IDEAS home Printed from
   My bibliography  Save this paper

Wealth Effects


  • Patrick Legros
  • Andrew F. Newman


We construct a general equilibrium model of firm formation in which organization is endogenous. Incentive-based wealth effects arises from lower bounds on wealth and utility, and these affect the way in which different organizational forms can divide the proceeds of production. Individuals may choose between organizaing their firms as hierarchies or as partnerships; these decisions are mediated by agency costs in both labor and financial markets. The type of organization which emerges depends on the distribution of wealth and need not be surplus maximizing: the same output could be produced with less labor if some firms were forced to reorganize from their equilibrium form. This result suggests that instead of serving to provide incentives efficiently, organizations may sometimes act to transfer surplus from some agents to others, at potential social cost.

Suggested Citation

  • Patrick Legros & Andrew F. Newman, 1992. "Wealth Effects," Discussion Papers 1024, Northwestern University, Center for Mathematical Studies in Economics and Management Science.
  • Handle: RePEc:nwu:cmsems:1024

    Download full text from publisher

    File URL:
    File Function: main text
    Download Restriction: no

    References listed on IDEAS

    1. Itzhak Gilboa & David Schmeidler, 1995. "Case-Based Decision Theory," The Quarterly Journal of Economics, Oxford University Press, vol. 110(3), pages 605-639.
    2. Itzhak Gilboa, 1991. "Rationality and Ascriptive Science," Discussion Papers 943, Northwestern University, Center for Mathematical Studies in Economics and Management Science.
    Full references (including those not matched with items on IDEAS)


    Citations are extracted by the CitEc Project, subscribe to its RSS feed for this item.

    Cited by:

    1. John P. Conley & Myrna Holtz Wooders, 1998. "The Tiebout Hypothesis: On the Existence of Pareto Efficient Competitive Equilibrium," Working Papers mwooders-98-06, University of Toronto, Department of Economics.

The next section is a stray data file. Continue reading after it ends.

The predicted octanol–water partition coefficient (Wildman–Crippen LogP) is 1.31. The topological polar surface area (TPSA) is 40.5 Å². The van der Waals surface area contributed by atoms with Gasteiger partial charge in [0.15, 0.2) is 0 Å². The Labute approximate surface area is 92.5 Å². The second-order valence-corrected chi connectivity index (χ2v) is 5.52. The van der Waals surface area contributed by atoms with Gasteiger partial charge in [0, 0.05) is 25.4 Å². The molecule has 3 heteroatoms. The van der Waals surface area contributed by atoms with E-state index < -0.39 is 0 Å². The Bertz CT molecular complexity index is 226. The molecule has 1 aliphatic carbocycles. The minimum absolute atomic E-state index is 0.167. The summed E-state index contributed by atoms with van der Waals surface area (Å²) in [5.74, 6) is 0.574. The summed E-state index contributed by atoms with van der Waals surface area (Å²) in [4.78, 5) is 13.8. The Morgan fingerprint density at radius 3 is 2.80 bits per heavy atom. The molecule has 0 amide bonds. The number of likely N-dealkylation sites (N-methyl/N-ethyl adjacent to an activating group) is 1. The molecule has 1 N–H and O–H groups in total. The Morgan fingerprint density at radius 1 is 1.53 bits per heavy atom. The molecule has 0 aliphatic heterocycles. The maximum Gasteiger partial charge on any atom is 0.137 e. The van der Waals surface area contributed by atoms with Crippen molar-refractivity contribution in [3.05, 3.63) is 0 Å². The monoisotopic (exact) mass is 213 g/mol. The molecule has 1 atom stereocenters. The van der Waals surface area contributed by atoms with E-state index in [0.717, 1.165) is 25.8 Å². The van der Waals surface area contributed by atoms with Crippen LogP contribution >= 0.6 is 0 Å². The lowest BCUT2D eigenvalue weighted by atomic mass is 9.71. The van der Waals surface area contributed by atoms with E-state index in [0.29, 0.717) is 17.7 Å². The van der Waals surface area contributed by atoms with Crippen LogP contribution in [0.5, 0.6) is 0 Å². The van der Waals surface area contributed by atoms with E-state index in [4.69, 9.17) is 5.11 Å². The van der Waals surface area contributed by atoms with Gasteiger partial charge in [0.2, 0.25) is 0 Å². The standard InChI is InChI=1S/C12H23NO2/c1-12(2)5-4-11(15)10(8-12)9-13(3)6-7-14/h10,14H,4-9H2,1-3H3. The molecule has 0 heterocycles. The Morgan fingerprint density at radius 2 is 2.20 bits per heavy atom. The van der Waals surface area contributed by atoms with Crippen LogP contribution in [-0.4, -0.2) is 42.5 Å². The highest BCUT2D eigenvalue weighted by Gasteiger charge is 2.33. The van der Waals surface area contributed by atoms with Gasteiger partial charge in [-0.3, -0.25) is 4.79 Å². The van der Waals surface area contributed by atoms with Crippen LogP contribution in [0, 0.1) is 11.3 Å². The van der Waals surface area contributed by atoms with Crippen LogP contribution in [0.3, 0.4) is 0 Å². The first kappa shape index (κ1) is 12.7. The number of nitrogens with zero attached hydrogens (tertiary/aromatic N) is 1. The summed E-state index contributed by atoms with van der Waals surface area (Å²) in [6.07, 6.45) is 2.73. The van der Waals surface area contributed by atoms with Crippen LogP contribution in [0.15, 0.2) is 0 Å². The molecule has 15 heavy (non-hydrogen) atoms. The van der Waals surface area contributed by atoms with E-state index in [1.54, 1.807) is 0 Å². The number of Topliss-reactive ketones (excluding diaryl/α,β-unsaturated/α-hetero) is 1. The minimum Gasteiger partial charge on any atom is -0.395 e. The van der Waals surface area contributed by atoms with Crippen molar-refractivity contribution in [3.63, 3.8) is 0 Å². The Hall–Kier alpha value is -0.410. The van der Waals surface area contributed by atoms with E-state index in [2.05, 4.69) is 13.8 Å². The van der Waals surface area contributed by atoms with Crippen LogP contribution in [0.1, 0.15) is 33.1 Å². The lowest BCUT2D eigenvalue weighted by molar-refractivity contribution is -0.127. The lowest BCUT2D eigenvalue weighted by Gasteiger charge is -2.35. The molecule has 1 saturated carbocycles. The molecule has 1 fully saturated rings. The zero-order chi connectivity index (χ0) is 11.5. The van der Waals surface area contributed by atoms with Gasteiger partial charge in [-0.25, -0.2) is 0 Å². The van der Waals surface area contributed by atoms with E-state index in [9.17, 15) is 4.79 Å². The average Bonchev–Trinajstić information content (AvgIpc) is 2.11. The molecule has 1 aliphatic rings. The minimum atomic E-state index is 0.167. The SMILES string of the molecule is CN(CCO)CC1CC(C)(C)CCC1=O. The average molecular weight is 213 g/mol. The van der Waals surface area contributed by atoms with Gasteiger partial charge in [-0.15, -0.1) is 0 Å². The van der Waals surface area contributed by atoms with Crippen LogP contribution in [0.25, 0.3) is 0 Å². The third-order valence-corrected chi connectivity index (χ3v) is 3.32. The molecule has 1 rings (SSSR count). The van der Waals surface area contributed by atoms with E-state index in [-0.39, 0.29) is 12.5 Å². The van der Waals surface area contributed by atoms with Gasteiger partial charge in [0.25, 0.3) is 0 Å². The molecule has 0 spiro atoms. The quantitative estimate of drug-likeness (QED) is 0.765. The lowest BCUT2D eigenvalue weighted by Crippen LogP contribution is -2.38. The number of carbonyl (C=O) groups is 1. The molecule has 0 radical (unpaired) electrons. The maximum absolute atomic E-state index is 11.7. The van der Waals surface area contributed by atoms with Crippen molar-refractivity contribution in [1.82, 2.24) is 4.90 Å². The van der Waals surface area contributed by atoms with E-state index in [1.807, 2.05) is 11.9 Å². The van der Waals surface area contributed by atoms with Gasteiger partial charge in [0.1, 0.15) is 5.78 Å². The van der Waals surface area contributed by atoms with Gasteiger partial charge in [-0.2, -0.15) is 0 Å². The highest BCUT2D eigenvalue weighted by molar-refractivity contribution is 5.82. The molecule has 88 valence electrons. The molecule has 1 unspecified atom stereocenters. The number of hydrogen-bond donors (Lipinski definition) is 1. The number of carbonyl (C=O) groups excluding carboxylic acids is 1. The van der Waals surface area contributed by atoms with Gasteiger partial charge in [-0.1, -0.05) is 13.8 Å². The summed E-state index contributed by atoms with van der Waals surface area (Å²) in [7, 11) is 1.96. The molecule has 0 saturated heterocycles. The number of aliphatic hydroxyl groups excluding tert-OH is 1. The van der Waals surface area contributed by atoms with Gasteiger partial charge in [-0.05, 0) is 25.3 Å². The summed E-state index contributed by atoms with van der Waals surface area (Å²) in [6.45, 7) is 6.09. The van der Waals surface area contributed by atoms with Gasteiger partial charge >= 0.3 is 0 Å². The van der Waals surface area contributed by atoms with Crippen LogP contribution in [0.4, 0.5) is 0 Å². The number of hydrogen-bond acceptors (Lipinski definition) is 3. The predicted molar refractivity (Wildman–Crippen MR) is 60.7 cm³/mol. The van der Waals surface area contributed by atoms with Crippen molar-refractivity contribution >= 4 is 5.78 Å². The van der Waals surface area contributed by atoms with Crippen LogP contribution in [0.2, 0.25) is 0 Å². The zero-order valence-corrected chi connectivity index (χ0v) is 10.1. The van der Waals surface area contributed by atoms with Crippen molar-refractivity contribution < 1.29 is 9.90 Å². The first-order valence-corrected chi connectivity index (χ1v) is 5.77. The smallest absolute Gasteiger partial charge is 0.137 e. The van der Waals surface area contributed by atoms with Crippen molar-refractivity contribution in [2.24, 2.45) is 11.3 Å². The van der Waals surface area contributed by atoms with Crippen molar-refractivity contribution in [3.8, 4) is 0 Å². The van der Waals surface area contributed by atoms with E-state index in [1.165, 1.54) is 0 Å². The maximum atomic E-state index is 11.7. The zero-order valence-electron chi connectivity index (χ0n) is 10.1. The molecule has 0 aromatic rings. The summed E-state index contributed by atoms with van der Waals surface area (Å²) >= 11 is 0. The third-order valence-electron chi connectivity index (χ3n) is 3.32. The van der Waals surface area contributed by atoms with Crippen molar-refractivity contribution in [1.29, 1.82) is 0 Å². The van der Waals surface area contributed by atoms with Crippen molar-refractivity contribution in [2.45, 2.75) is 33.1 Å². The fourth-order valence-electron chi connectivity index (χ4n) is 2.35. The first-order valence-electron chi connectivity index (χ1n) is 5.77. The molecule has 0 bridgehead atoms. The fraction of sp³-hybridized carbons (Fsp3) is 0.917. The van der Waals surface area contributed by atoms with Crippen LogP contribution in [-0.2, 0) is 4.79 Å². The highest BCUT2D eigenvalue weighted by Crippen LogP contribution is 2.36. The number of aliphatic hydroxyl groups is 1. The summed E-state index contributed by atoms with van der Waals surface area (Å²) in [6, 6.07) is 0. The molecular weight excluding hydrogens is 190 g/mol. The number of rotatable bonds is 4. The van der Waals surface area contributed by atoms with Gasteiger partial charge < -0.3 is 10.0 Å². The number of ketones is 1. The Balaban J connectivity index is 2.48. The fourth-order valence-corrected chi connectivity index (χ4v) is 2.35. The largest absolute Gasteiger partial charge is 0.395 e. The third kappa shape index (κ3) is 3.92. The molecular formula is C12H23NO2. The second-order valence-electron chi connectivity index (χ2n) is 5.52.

2. Piketty, Thomas, 2000. "Theories of persistent inequality and intergenerational mobility," Handbook of Income Distribution,in: A.B. Atkinson & F. Bourguignon (ed.), Handbook of Income Distribution, edition 1, volume 1, chapter 8, pages 429-476 Elsevier.
    3. Nugent, Jeffrey B & Robinson, James A, 2002. "Are Endowments Fate?," CEPR Discussion Papers 3206, C.E.P.R. Discussion Papers.
    4. Rocco Macchiavello, 2007. "Vertical Integration, Missing Middle and Investor Protection in Developing Countries," Economics Series Working Papers 373, University of Oxford, Department of Economics.
    5. Maitreesh Ghatak & Massimo Morelli & Tomas Sjoström, 2001. "Credit rationing, wealth inequality, and allocation of talent," ICER Working Papers - Applied Mathematics Series 23-2001, ICER - International Centre for Economic Research.
    6. Edward Simpson Prescott & Robert M. Townsend, 2006. "Firms as Clubs in Walrasian Markets with Private Information," Journal of Political Economy, University of Chicago Press, vol. 114(4), pages 644-671, August.
    7. Mark S. Carey & Stephen D. Prowse & John Rea & Gregory F. Udell, 1993. "The economics of the private placement market," Staff Studies 166, Board of Governors of the Federal Reserve System (U.S.).
    8. Abhijit Banarjee, 2000. "The Two Poverties," Nordic Journal of Political Economy, Nordic Journal of Political Economy, vol. 26, pages 129-141.

    More about this item


    Access and download statistics


    All material on this site has been provided by the respective publishers and authors. You can help correct errors and omissions. When requesting a correction, please mention this item's handle: RePEc:nwu:cmsems:1024. See general information about how to correct material in RePEc.

    For technical questions regarding this item, or to correct its authors, title, abstract, bibliographic or download information, contact: (Fran Walker). General contact details of provider: .

    If you have authored this item and are not yet registered with RePEc, we encourage you to do it here. This allows to link your profile to this item. It also allows you to accept potential citations to this item that we are uncertain about.

    We have no references for this item. You can help adding them by using this form .

    If you know of missing items citing this one, you can help us creating those links by adding the relevant references in the same way as above, for each refering item. If you are a registered author of this item, you may also want to check the "citations" tab in your RePEc Author Service profile, as there may be some citations waiting for confirmation.

    Please note that corrections may take a couple of weeks to filter through the various RePEc services.

    IDEAS is a RePEc service hosted by the Research Division of the Federal Reserve Bank of St. Louis . RePEc uses bibliographic data supplied by the respective publishers.